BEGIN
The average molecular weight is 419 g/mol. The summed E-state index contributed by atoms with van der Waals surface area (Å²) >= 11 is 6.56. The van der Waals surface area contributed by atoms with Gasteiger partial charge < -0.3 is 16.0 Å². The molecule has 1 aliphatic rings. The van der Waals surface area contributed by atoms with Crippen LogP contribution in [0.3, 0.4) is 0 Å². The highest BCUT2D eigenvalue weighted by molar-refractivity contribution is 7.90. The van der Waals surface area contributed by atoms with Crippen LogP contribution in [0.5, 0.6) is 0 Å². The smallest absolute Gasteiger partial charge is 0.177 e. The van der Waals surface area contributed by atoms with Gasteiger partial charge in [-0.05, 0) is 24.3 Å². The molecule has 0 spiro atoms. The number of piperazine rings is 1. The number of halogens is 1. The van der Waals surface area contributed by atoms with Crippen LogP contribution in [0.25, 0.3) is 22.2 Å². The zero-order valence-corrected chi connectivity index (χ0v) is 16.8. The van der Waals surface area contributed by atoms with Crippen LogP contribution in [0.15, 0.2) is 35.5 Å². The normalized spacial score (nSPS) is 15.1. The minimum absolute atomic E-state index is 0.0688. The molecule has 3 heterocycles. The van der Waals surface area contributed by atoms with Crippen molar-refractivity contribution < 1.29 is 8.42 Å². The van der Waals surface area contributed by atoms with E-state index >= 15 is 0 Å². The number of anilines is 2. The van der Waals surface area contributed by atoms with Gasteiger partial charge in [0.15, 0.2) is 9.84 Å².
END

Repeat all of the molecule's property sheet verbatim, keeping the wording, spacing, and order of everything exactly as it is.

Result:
The average molecular weight is 419 g/mol. The summed E-state index contributed by atoms with van der Waals surface area (Å²) >= 11 is 6.56. The van der Waals surface area contributed by atoms with Gasteiger partial charge < -0.3 is 16.0 Å². The molecule has 1 aliphatic rings. The van der Waals surface area contributed by atoms with Crippen LogP contribution in [0.3, 0.4) is 0 Å². The highest BCUT2D eigenvalue weighted by molar-refractivity contribution is 7.90. The van der Waals surface area contributed by atoms with Crippen LogP contribution in [0.5, 0.6) is 0 Å². The smallest absolute Gasteiger partial charge is 0.177 e. The van der Waals surface area contributed by atoms with Gasteiger partial charge in [-0.05, 0) is 24.3 Å². The molecule has 0 spiro atoms. The number of piperazine rings is 1. The number of halogens is 1. The van der Waals surface area contributed by atoms with Crippen LogP contribution in [0.25, 0.3) is 22.2 Å². The zero-order valence-corrected chi connectivity index (χ0v) is 16.8. The van der Waals surface area contributed by atoms with Crippen LogP contribution in [0.15, 0.2) is 35.5 Å². The normalized spacial score (nSPS) is 15.1. The minimum absolute atomic E-state index is 0.0688. The molecule has 3 heterocycles. The van der Waals surface area contributed by atoms with Crippen molar-refractivity contribution < 1.29 is 8.42 Å². The van der Waals surface area contributed by atoms with E-state index >= 15 is 0 Å². The number of anilines is 2. The van der Waals surface area contributed by atoms with Gasteiger partial charge in [0.15, 0.2) is 9.84 Å².